Last year, tens of thousands of fast-food workers rallied across 100 U.S. cities in support of a decent living wage. Workers demanded at least $15 an hour, in contrast to the hourly wage of $8.75 millions make at restaurants like McDonald’s.
According to data from the U.S. Census Bureau, in 2010, 16- to 19-year-olds made up 17 percent of food preparation and serving workers, down from almost a quarter in 2000, as older, underemployed workers took those jobs.
For those without college degrees, in some areas of the country these low paying jobs are all that’s available in an economy that has never really emerged from the recession, where it’s not just harder to get a job, it’s harder to get a good job.
A study released last year by UC Berkeley Labor Center and University of Illinois found that 52% of families of fast food workers receive assistance from a public program such as Medicaid, Food Stamps, or Temporary Assistance for Needy Families.
This taxpayer funded assistance amounts to corporate welfare.
But as more and more fast-food and mid-price restaurants embrace robotic automation, low paid workers struggling against fast-food behemoths like McDonald’s for a higher wage will simply become replaced and irrelevant.
The Next Generation of Fast-Food
* Our alpha machine frees up all of the hamburger line cooks in a restaurant. It does everything employees can do except better:
* It slices toppings like tomatoes and pickles immediately before it places the slice onto your burger, giving you the freshest burger possible.
* Our next revision will offer custom meat grinds for every single customer.
* Want a patty with 1/3 pork and 2/3 bison ground to order? No problem.
* Also, our next revision will use gourmet cooking techniques never before used in a fast food restaurant, giving the patty the perfect char but keeping in all the juices.
* It’s more consistent, more sanitary, and can produce ~360 hamburgers per hour.
* The labor savings allow a restaurant to spend approximately twice as much on high quality ingredients and the gourmet cooking techniques make the ingredients taste that much better.
Alex Vardakostas, Momentum’s founder and president, provides more details to Eater:
“The machine takes unprepared inputs (including whole tomatoes, onions, pickles, uncooked patties, untoasted buns, etc.) and then, as each order comes in, the device prepares the ingredients (slices tomatoes, char-broils patties, etc.) and assembles the entire burger.
“Customization occurs through a simple user interface, allowing the button-pusher to opt out of certain ingredients and add extras of stuff they like. When it’s done doing the assembling, it even puts the burger into a bag, if that’s what your company needs it to do.”
“The machine is already capable of handling different sizes of buns, tomatoes, et cetera” explained Vardakostas when asked about the limitations of his machine.
“It’s also really customizable in that the restaurant owner can tell us the proportion sizes desired of each ingredient and we can very easily modify the machine to suit their demand.”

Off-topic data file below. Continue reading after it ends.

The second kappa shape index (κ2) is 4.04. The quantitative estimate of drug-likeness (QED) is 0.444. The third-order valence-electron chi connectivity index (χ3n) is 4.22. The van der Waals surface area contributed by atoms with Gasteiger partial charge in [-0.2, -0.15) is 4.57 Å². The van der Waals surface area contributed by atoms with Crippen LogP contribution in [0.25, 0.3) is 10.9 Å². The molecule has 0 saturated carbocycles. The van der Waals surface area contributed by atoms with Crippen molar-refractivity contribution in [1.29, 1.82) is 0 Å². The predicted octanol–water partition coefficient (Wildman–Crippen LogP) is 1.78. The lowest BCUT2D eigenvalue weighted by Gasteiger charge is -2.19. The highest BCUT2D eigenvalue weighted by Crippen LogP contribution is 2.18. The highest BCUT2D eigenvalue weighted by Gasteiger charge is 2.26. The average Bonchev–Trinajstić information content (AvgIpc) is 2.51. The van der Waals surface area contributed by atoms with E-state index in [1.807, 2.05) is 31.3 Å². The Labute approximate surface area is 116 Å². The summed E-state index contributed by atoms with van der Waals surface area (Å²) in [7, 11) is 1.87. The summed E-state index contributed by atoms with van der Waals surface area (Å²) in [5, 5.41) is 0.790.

Tablets To Replace Wait Staff
Applebee’s and other mid-price restaurants may soon be phasing out wait staff in favor of tablets. Applebee’s announced plans to install a tablet at every table in its 1,860 restaurants across the United States.
Instead of ordering from a waiter, customers will be able to use the devices to order food, pay the bill, and play video games.
Initially, Applebee’s and other mid-price restaurants may not change their staffing levels dramatically, but they’ll gradually phase out their wait staffs down to a few “table runners” per shift who will also bus tables.
Jamba Juice Turns to Machines
Last year, the JambaGo self-serve machine made the vast majority of Jamba’s employees obsolete.
Bloomberg notes Jamba Juice makes money by selling the prepackaged, pre-blended smoothie ingredients to JambaGo vendors, like a soda maker selling syrup to the owner of a soda fountain.
“The advantages: Jamba doesn’t need to build a store and the labor costs are much lower compared with hiring staff to concoct made-to-order drinks.”
The company will soon have installed more than 1,800 machines compared to about 850 Jamba Juice Stores.
Clearly, the impact these Burger Robots would have on eliminating low paying jobs at fast-food restaurants like Burger King, McDonald’s and Wendy’s would be devastating.
McDonald’s alone employs nearly two million people serving around 68 million customers daily in 119 countries.
According to the U.S. Bureau of Labor Statistics in 2010, about 4.1 million U.S. workers were employed in food preparation and serving which includes fast-food.
To illustrate just how apocalyptic the effect would be on the low paying, unqualified workforce, in 2011, McDonald’s received a million applications for approximately 62,000 new positions.
Now imagine the ramifications on employment if Burger King, Wendy’s, Subway, Taco Bell, and more all go robotic. For over a decade, the Japanese have created a legion of robots specifically designed to serve and cook food in what they perceive as an automated future.
But the elimination of jobs isn’t confined to the fast-food industry. A new study released by Oxford scientists concludes nearly 50% of all jobs are “at risk” of being replaced by automation systems and robots in just one generation.
The fact is, human labor is becoming obsolete as robots analyze documents, fill prescriptions, and complete other tasks that were once exclusively done by humans.
No matter how many protests fast-food workers participate in, workers won’t be receiving wage increases anytime soon, and will ultimately find themselves replaced by robots.